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by Staff reporter
04 June 2021
Life stories: Michael Marra

Michael Marra - Image credit: Alamy

Life stories: Michael Marra

What was your favourite book as a child?

Oor Wullie and The Broons and books about Dundee United were fixtures. I loved The Chronicles of Narnia. I wrote a letter to CS Lewis with some ideas for further sequels. I read just about anything. I asked for a lamp for Christmas so I could read all night when the house had gone to bed.
 

Which fictional character did you most identify with as a child?

Peter Parker. An awkward wee guy stuck on the outside of everything, beset by guilt, torn by dilemmas and with a vivid fantasy life. So Spiderman. That’s me.

 

Is there a book which got you into politics?

If I’m being literal it would be The Bible. Catholic social teaching was Alpha and Omega. Poverty and injustice the gravest offences. As a teenager I read Benn and Marx and lots of left standards. I have a bit of a Lincoln obsession and David Herbert Donald’s biography of him probably did more to interest me in elected politics than most books.

 

Which book couldn’t you finish?

All the usual ones: Ulysses, A Brief History of Time, Piketty’s Capital. I beat myself up about it less than I used to. I love Dumas, but The Count of Monte Cristo has sat on the shelf 850 pages in for years now. The aristocratic Paris stuff was too dull. Wolf Hall was overwritten and I could not break it. My greatest fear as a child was dying half way through a book. I’ve chilled out. A bit.

 

What is your favourite novel and why?

Classics: Beloved, Catch 22, Austerlitz. Loved more recently: For Kings and Planets by Ethan Canin, Any Human Heart by William Boyd, Normal People by Sally Rooney. The novel I have read most is The Rachel Papers. As a teenager it was a life plan. Twenties: painful. Thirties: hilarious. I identified strongly with Charles and see a lot of my adolescent self in him.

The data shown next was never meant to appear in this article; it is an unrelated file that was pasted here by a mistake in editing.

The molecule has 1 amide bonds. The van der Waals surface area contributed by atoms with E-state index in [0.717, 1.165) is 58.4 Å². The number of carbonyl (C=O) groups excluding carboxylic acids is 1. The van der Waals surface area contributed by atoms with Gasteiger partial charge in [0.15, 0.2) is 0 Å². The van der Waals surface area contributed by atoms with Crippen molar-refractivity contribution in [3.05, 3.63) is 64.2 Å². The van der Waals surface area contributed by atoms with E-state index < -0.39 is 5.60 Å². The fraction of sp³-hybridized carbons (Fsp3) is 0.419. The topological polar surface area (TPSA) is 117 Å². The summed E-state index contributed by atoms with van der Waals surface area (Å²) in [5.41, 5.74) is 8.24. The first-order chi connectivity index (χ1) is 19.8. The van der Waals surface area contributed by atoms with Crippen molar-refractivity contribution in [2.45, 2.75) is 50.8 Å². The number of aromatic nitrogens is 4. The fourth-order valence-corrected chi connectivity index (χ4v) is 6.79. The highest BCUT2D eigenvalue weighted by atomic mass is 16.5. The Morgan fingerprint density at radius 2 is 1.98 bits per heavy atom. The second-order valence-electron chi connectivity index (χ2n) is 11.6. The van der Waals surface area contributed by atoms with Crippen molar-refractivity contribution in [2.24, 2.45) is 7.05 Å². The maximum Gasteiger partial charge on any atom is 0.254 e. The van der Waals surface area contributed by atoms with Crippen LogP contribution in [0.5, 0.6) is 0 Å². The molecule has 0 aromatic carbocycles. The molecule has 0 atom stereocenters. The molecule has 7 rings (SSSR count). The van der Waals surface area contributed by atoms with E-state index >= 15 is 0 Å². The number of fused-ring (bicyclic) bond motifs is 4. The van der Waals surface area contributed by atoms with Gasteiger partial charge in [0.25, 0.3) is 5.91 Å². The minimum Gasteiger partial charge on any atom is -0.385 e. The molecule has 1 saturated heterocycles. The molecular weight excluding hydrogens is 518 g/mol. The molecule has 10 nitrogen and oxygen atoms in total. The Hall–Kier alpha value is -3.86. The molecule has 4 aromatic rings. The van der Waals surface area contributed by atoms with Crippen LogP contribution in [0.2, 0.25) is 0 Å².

Is there a book you would recommend to other MSPs?

Anything and everything by Michael Lewis. Particularly Flash Boys. I’ve actually done this already whilst boring a couple of new colleagues. The Cicero books by Robert Harris are brilliant for anyone interested in politics. I give people Don Paterson’s poems more than any other books: Nil Nil or Rain

 

Which book would you be embarrassed about others seeing on your bookshelf during a Zoom call?

My wife bought me a novel for my birthday once from a man with a stall in Waterstones. It was a self-published number detailing his rejection by his wife and his plans to make her jealous. I expect it may be produced as evidence in a court case against him some day. My lovely wife felt sorry for him. I keep it because you don’t throw books away, do you?

Read the most recent article written by Staff reporter - Politicians and their pets: Derek Bibby

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